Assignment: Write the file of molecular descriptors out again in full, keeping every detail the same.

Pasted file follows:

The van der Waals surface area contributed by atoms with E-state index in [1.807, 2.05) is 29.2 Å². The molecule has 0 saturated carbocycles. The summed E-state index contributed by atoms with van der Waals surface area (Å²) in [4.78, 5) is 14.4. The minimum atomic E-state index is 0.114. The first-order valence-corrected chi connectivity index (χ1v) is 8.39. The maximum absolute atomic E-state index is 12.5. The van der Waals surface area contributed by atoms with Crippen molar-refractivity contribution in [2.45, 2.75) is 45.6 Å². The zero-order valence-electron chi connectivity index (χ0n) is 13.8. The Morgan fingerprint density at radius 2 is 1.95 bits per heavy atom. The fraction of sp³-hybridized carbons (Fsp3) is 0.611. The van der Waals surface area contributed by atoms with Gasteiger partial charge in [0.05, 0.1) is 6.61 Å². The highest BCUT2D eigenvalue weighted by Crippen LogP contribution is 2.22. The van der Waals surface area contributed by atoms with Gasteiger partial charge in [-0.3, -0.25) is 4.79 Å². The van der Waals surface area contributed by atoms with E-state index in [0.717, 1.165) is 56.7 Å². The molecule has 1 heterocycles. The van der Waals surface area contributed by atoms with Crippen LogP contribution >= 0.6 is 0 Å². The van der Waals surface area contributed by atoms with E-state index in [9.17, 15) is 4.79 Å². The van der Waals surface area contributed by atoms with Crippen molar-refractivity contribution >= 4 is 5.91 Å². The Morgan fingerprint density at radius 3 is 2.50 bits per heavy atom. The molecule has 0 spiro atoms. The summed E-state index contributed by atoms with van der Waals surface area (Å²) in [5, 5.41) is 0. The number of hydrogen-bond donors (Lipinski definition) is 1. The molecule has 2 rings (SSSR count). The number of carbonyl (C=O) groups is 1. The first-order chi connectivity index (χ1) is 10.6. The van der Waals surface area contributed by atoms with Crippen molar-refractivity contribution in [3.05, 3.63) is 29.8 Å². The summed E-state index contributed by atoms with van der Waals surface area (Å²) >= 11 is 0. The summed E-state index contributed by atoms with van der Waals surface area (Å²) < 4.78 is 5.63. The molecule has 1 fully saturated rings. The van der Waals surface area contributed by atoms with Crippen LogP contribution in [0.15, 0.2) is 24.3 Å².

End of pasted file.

The van der Waals surface area contributed by atoms with E-state index in [1.807, 2.05) is 29.2 Å². The molecule has 0 saturated carbocycles. The summed E-state index contributed by atoms with van der Waals surface area (Å²) in [4.78, 5) is 14.4. The minimum atomic E-state index is 0.114. The first-order valence-corrected chi connectivity index (χ1v) is 8.39. The maximum absolute atomic E-state index is 12.5. The van der Waals surface area contributed by atoms with Crippen molar-refractivity contribution in [2.45, 2.75) is 45.6 Å². The zero-order valence-electron chi connectivity index (χ0n) is 13.8. The Morgan fingerprint density at radius 2 is 1.95 bits per heavy atom. The fraction of sp³-hybridized carbons (Fsp3) is 0.611. The van der Waals surface area contributed by atoms with Gasteiger partial charge in [0.05, 0.1) is 6.61 Å². The highest BCUT2D eigenvalue weighted by Crippen LogP contribution is 2.22. The van der Waals surface area contributed by atoms with Gasteiger partial charge in [-0.3, -0.25) is 4.79 Å². The van der Waals surface area contributed by atoms with E-state index in [0.717, 1.165) is 56.7 Å². The molecule has 1 heterocycles. The van der Waals surface area contributed by atoms with Crippen LogP contribution >= 0.6 is 0 Å². The van der Waals surface area contributed by atoms with E-state index in [9.17, 15) is 4.79 Å². The van der Waals surface area contributed by atoms with Crippen molar-refractivity contribution >= 4 is 5.91 Å². The Morgan fingerprint density at radius 3 is 2.50 bits per heavy atom. The molecule has 0 spiro atoms. The summed E-state index contributed by atoms with van der Waals surface area (Å²) in [5, 5.41) is 0. The number of hydrogen-bond donors (Lipinski definition) is 1. The molecule has 2 rings (SSSR count). The number of carbonyl (C=O) groups is 1. The first-order chi connectivity index (χ1) is 10.6. The van der Waals surface area contributed by atoms with Crippen molar-refractivity contribution in [3.05, 3.63) is 29.8 Å². The summed E-state index contributed by atoms with van der Waals surface area (Å²) >= 11 is 0. The summed E-state index contributed by atoms with van der Waals surface area (Å²) < 4.78 is 5.63. The molecule has 1 fully saturated rings. The van der Waals surface area contributed by atoms with Crippen LogP contribution in [0.15, 0.2) is 24.3 Å².